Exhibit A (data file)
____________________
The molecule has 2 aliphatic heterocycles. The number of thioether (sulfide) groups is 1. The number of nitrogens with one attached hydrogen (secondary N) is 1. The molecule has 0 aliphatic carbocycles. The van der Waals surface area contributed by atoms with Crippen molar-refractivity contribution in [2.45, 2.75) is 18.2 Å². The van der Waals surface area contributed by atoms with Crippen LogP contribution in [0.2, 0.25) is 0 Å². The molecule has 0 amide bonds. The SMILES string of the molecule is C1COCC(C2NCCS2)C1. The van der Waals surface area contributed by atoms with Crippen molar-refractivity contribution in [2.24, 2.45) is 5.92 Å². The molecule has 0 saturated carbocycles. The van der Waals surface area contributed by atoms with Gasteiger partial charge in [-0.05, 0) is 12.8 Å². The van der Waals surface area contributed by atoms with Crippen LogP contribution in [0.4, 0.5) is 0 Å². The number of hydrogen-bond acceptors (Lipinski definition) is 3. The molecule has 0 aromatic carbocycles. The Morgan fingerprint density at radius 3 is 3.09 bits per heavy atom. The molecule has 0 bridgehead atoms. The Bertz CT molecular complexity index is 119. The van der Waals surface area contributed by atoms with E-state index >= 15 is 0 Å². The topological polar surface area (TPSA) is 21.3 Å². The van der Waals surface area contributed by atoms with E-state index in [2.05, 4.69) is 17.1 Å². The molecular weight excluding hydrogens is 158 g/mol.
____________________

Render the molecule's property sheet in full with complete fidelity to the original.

The molecule has 2 aliphatic heterocycles. The number of thioether (sulfide) groups is 1. The number of nitrogens with one attached hydrogen (secondary N) is 1. The molecule has 0 aliphatic carbocycles. The van der Waals surface area contributed by atoms with Crippen molar-refractivity contribution in [2.45, 2.75) is 18.2 Å². The van der Waals surface area contributed by atoms with Crippen LogP contribution in [0.2, 0.25) is 0 Å². The molecule has 0 amide bonds. The SMILES string of the molecule is C1COCC(C2NCCS2)C1. The van der Waals surface area contributed by atoms with Crippen molar-refractivity contribution in [2.24, 2.45) is 5.92 Å². The molecule has 0 saturated carbocycles. The van der Waals surface area contributed by atoms with Gasteiger partial charge in [-0.05, 0) is 12.8 Å². The van der Waals surface area contributed by atoms with Crippen LogP contribution in [0.4, 0.5) is 0 Å². The number of hydrogen-bond acceptors (Lipinski definition) is 3. The molecule has 0 aromatic carbocycles. The Morgan fingerprint density at radius 3 is 3.09 bits per heavy atom. The molecule has 0 bridgehead atoms. The Bertz CT molecular complexity index is 119. The van der Waals surface area contributed by atoms with E-state index >= 15 is 0 Å². The topological polar surface area (TPSA) is 21.3 Å². The van der Waals surface area contributed by atoms with E-state index in [2.05, 4.69) is 17.1 Å². The molecular weight excluding hydrogens is 158 g/mol.